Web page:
TH: They make great foam. They make foam that meets their product standard. And it is good foam. It’s small packaging not intended to do a lot of insulation work. It’s 200 board feet. And a board foot is a foot by a foot by one inch thick. 200 board feet it’s not a whole lot of foam, 600 board feeds, still not a whole lot of foam, but that’s a plural, what they call plural component. If you open that box, there’s a can of A, and a can of B. And that’s exactly the same as our industrial size, if you will. 55 gallon drums or bulk or whatever. A side is A side, the B side is the B side. And it’s very, very, very, very similar technology, but it’s just supplied in a very small container through a non-heated plastic hose to a generally usually plastic spray gun.

RS: Got it.

TH: And it uses what they call external mix. You know, the little nozzles that you get to stick on the end of that gun has a helical mixer inside of it. That’s what does the mixing, it’s in our industry we use internally mix spray heads, spray guns, and that forces the chemical together inside the gun. In Froth-Paks, which is by and large the same chemistry, we use external mix because we don’t have heat, we don’t have pressure, we’ve got very little pressure. So we need something else to add energy to the combining of the two materials. And we use what they call a static mixer, and that’s what makes the chemicals come together and spray them out. But from a foam quality standpoint, it’s very good stuff.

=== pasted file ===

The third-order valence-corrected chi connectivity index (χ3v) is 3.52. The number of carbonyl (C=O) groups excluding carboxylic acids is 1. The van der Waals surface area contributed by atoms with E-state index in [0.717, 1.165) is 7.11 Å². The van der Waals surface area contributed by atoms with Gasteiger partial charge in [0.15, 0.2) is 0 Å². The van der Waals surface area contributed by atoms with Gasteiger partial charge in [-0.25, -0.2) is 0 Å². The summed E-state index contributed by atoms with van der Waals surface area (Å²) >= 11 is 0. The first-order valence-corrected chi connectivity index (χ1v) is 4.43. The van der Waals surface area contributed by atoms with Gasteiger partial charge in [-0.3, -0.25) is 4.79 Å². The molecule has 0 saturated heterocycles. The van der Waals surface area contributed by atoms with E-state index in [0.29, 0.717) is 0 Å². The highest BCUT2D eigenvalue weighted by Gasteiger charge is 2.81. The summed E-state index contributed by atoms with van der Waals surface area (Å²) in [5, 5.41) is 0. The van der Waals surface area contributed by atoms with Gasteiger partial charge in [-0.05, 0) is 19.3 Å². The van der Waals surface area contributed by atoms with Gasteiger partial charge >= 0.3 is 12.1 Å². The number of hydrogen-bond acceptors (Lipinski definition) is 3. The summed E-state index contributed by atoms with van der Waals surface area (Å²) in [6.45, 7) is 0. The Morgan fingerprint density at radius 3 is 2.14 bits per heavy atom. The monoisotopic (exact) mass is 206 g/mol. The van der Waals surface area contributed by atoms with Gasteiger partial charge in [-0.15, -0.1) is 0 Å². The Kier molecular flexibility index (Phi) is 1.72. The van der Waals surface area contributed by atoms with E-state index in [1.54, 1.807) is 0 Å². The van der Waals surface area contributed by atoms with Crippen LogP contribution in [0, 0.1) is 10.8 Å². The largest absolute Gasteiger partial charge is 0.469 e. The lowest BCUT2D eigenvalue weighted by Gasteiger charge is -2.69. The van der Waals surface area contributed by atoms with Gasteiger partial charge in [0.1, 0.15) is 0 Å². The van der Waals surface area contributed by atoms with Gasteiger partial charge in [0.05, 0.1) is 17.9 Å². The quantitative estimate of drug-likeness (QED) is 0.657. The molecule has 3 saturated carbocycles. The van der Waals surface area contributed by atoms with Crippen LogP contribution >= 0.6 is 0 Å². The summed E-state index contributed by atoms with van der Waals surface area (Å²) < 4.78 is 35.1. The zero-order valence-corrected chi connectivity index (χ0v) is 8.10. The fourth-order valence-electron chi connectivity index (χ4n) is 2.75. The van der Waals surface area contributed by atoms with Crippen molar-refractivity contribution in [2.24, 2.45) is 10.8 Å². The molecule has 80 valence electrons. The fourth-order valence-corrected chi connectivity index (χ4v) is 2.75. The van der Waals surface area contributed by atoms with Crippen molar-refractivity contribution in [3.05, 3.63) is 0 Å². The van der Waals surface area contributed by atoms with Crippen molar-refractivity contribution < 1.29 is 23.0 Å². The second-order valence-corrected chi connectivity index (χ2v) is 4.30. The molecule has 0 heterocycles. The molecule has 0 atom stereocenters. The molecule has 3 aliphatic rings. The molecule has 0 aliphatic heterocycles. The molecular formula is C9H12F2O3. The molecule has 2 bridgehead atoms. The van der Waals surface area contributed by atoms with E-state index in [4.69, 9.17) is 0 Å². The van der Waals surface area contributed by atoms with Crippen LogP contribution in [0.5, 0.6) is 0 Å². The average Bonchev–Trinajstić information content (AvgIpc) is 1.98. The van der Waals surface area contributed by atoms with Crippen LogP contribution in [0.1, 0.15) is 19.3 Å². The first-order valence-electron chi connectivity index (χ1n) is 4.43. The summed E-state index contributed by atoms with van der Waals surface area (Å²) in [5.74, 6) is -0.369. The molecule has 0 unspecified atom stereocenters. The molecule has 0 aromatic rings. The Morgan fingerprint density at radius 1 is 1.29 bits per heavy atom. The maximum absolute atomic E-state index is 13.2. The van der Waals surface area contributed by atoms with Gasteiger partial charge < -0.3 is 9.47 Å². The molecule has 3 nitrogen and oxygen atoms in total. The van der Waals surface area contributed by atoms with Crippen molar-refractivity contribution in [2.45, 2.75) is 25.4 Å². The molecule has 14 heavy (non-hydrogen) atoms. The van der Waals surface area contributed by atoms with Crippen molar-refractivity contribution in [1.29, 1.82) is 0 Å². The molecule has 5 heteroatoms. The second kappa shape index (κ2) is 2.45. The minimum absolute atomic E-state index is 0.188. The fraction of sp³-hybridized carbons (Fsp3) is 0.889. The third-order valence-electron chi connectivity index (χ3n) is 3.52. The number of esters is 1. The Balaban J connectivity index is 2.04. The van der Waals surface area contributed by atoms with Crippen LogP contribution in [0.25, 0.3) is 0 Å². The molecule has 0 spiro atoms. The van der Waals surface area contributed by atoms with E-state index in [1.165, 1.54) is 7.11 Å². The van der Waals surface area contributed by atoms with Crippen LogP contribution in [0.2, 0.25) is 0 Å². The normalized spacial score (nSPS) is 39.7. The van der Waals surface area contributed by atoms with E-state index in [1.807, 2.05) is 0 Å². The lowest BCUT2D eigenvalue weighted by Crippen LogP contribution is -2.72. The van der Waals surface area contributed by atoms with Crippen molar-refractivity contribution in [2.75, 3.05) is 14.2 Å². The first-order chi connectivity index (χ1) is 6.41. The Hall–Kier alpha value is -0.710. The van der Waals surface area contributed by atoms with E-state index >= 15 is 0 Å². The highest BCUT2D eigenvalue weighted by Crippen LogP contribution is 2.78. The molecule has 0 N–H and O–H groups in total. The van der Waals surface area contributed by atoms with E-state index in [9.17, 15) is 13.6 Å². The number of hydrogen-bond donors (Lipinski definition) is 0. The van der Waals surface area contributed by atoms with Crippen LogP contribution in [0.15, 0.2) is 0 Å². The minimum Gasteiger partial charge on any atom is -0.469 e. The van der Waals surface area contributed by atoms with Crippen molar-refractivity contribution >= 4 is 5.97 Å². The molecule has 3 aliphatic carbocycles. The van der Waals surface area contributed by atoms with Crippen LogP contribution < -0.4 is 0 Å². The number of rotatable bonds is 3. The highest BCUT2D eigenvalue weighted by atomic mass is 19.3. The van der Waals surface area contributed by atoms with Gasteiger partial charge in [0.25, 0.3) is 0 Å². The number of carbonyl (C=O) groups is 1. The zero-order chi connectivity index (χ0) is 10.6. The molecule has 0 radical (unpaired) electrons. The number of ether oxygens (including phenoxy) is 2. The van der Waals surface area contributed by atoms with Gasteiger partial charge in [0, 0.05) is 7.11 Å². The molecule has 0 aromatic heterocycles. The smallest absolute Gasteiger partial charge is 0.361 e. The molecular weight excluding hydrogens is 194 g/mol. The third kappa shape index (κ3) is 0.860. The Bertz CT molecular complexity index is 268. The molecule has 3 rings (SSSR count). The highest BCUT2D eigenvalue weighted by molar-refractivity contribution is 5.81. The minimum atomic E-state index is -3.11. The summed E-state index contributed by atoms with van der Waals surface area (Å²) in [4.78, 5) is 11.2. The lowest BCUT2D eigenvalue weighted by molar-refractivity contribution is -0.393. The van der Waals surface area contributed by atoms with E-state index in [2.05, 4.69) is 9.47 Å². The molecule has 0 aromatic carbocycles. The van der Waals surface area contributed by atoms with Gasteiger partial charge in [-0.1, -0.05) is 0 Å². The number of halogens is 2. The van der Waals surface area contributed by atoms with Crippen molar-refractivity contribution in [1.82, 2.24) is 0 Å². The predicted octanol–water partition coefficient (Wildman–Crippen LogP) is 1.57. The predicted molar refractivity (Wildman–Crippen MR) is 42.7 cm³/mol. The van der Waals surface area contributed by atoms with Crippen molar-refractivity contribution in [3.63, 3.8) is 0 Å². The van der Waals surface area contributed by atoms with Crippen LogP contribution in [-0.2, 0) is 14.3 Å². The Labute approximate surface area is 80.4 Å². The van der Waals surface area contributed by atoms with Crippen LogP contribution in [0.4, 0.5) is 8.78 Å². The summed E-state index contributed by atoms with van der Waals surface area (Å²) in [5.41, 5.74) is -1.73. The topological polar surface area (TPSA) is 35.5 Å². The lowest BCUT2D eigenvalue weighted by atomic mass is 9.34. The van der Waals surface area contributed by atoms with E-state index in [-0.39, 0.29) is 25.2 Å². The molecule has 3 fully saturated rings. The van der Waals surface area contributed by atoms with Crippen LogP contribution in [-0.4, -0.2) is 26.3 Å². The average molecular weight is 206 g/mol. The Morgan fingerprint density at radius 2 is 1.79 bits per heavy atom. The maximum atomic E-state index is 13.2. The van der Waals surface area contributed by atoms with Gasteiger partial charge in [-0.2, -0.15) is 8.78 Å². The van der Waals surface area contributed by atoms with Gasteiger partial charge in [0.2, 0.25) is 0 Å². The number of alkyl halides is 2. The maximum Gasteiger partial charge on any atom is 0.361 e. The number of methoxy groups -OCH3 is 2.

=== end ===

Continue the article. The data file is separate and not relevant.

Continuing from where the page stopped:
RS: Okay.

TH: Now that’s not… That’s plural component. That’s two cans, plastic hose, plastic gun. You have another option, a single component can, that uses a different gun or a straw, and you spray that around your doors and windows. That’s different technology. It’s called single component chemistry, where they get that chemistry to almost work when you put it in and apply it or install it through that straw. It’s relying on the moisture that’s in the air to cure it, to make it hard. And it takes a long time, especially in a dry climate. So if you ever wanna move on and get this thing locked in, you put that single component can foam into and around the window and spritz a little water on it, that’ll cure it up pretty quick.

RS: Okay. Interesting.

TH: But yeah, the chemistries are quite similar. The result and product very similar.

RS: Okay. But you don’t have huge concerns about surface temperatures not being within stock, ’cause it sounds like it’s critically important.

TH: Have you seen and read the box? 

RS: I have not read it.

TH: There’s a lot of instructions on their packaging. There’s a lot of ways to bugger it up. They have the same substrate requirements, the same temperature requirements, the same PPE. Yeah. Still gotta wear it.

RS: Okay.

TM: And, yeah, the chemistry is quite similar, but the application is low pressure versus high pressure, which is what we use.

RS: Okay. Well, I feel like I’ve hogged enough questions. Tessa, let me give you a chance to ask a few here. I’m sorry.